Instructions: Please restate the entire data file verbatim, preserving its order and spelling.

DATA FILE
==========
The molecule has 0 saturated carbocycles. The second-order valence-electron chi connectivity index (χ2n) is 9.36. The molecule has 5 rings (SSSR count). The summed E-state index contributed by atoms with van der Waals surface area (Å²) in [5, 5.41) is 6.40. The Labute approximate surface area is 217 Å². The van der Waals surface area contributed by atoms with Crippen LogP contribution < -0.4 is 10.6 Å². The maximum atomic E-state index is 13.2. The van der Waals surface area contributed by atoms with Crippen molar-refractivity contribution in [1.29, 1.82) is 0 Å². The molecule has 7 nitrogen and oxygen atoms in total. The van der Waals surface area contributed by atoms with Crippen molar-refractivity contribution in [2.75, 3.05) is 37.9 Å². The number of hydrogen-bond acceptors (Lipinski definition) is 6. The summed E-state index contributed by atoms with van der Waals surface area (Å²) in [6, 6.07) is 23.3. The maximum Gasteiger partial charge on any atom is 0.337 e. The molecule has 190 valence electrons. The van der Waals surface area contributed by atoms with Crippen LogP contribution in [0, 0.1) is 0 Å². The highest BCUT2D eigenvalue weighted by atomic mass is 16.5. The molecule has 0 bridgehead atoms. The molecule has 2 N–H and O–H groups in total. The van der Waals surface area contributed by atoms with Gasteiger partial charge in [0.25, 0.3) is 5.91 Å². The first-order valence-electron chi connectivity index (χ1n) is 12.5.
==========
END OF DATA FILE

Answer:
The molecule has 0 saturated carbocycles. The second-order valence-electron chi connectivity index (χ2n) is 9.36. The molecule has 5 rings (SSSR count). The summed E-state index contributed by atoms with van der Waals surface area (Å²) in [5, 5.41) is 6.40. The Labute approximate surface area is 217 Å². The van der Waals surface area contributed by atoms with Crippen LogP contribution < -0.4 is 10.6 Å². The maximum atomic E-state index is 13.2. The van der Waals surface area contributed by atoms with Crippen molar-refractivity contribution in [1.29, 1.82) is 0 Å². The molecule has 7 nitrogen and oxygen atoms in total. The van der Waals surface area contributed by atoms with Crippen molar-refractivity contribution in [2.75, 3.05) is 37.9 Å². The number of hydrogen-bond acceptors (Lipinski definition) is 6. The summed E-state index contributed by atoms with van der Waals surface area (Å²) in [6, 6.07) is 23.3. The maximum Gasteiger partial charge on any atom is 0.337 e. The molecule has 190 valence electrons. The van der Waals surface area contributed by atoms with Crippen LogP contribution in [0, 0.1) is 0 Å². The highest BCUT2D eigenvalue weighted by atomic mass is 16.5. The molecule has 0 bridgehead atoms. The molecule has 2 N–H and O–H groups in total. The van der Waals surface area contributed by atoms with Gasteiger partial charge in [0.25, 0.3) is 5.91 Å². The first-order valence-electron chi connectivity index (χ1n) is 12.5.